Who wouldn’t like to have better cash flow in their business? Cash flow is not always easy to get a handle on, especially for growing businesses. This week, Wade, Stephen, and Rob are sharing tips and insights that will help you improve cash flow in your business.
Topics covered include what to do with cash when it comes in, why you need a system in place (especially if you don’t have a CFO), the importance of getting accurate paperwork from project managers and sending bills out on time for both you and your customers, and how technology can help – if it’s set up correctly.
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Rob Williams, Profit Strategist | IronGateESS.com
Wade Carpenter, CPA, CGMA | CarpenterCPAs.com
Stephen Brown, Bonding Expert | McWins.com
Rob Williams: [00:00:05] Welcome to the Contractor Success Forum. Today, we’re discussing cashflow tips for contractors. The Contractor Success Forum discusses financial strategies for running a more profitable, successful construction business. And share our program with your friends and go to those show notes, they’re in the other episodes, you guys all know where they are if you’ve been listening to our show.
So now we have our three long-term construction industry professionals. We have Wade Carpenter with Carpenter and Company CPAs, helping contractors nationwide to become permanently profitable for over 30 years. And Stephen Brown, a construction bond agent with McDaniel-Whitley bonding and insurance agency with over 30 years of experience underwriting and placing bonds for you as contractors. And I’m Rob Williams, your Profit Strategist with IronGate Entrepreneurial Support Systems, driving profit in contractors’ businesses with decades of vertical integration as a contractor, a manufacturer, an aviator, a financial strategist in the construction industry. And so today, what cashflow tips do we have for our contractors today?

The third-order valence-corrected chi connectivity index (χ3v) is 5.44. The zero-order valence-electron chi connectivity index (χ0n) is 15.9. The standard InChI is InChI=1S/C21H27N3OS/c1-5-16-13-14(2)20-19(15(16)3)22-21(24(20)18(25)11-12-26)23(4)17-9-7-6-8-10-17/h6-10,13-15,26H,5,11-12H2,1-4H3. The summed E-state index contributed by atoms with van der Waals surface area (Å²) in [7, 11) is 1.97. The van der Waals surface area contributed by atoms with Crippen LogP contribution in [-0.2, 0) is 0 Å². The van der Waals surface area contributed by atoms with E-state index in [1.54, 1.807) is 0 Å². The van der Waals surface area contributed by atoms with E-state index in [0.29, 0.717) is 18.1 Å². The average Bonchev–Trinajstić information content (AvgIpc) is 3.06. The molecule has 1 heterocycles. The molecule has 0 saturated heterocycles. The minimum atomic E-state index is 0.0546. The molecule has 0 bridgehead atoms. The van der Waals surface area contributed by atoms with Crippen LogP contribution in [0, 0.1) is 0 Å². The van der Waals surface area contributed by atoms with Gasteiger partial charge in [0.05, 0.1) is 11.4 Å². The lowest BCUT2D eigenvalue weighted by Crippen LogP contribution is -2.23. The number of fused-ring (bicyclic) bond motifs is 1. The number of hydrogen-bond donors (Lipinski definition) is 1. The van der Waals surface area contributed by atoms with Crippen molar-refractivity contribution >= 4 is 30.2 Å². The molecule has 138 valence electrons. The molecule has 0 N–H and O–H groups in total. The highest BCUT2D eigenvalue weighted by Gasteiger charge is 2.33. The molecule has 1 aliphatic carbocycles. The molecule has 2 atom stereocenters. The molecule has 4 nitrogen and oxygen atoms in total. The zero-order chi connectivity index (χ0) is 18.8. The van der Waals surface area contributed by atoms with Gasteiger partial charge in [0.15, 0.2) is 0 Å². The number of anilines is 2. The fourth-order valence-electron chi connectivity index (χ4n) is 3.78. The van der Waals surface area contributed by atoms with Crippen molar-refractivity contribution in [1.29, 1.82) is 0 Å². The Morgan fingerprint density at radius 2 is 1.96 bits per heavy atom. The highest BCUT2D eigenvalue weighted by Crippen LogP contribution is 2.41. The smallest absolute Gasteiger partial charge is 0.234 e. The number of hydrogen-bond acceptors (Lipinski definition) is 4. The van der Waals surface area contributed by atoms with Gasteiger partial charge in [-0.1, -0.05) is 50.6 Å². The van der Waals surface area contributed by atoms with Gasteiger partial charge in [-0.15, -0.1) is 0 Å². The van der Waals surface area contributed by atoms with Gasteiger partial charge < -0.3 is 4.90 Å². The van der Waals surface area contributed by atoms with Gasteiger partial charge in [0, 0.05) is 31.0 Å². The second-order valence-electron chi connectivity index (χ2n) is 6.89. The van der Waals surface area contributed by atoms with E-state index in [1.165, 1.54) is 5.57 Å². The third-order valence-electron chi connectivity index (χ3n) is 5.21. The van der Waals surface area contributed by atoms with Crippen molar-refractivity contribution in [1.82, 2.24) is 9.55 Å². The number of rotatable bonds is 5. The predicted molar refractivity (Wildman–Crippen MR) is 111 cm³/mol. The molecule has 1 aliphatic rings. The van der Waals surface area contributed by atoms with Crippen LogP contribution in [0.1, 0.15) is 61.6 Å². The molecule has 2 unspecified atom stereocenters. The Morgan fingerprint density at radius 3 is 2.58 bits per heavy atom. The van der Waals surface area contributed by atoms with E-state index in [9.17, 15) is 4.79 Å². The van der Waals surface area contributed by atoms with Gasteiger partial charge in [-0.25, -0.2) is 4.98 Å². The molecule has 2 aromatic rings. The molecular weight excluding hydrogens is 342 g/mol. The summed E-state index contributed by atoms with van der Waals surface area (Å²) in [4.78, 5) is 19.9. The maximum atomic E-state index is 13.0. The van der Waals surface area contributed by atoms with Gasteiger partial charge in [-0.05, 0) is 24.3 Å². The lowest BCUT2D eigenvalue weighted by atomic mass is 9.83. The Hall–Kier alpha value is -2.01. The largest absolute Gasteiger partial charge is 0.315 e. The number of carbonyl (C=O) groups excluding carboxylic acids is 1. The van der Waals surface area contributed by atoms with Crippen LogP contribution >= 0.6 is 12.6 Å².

Stephen Brown: [00:01:30] And you can add DJ to that list of accomplishments, Rob.
Rob Williams: [00:01:34] DJ? Yes. Color color, man. And the C S F…
Stephen Brown: [00:01:40] All right. Okay. First all, Wade, what is cashflow, Wade? Well, I don’t even know what that means. What does cashflow mean?
Wade Carpenter: [00:01:50] Well, I think anybody, any contractor here that’s listening to this knows what cashflow is. You can have all the work in the world, but if you don’t have the cash coming in, you can’t get it out.
How’s that for a definition?
Rob Williams: [00:02:03] An awesome definition. So, I guess I hate to start this because Wade’s, he’s the CPA, but to me, the first place to start is knowing what that check that you receive is for. When you’re paid for job number two, it’s not to finish paying for job number one. Wade, how the hell do you know that? How do you know what to do with that?
Wade Carpenter: [00:02:26] Well, if we’re talking about what to do with the check, I think you and I, our experience with Profit First would say we need to put it away and we need to maybe put it aside for like materials and subs, any of those job expenses that were used for that job. And it’s tough to do, to get started on that. And, and, we can work on some systems to get you there.
Rob Williams: [00:02:48] And you’ve got to have a good accounting system before you can know what that is, to know how much to put to each.
Stephen Brown: [00:02:57] Right. You, you invoice someone, the check comes in as an invoice, theoretically, it’s supposed to be posted toward that job and the job costs, but you know, you get kind of afraid sometimes about your cash flow. You don’t know what’s coming up. So I think I’ll just kind of hang on to it. And hoard it a little bit.
Rob Williams: [00:03:17] And it all goes into that one checking account. So how do you know all that money is just sitting there? How do you know what you’re supposed to use for what in the cash flow? This is just one area of the cash flow tip, because for years, we had gone with using that one big bucket of cash, and then you’ve got all these reports to try to kind of project that cash flow. But when it’s behind, it’s just behind. So, how do you get out of that? What do you do? Wade, where do you start?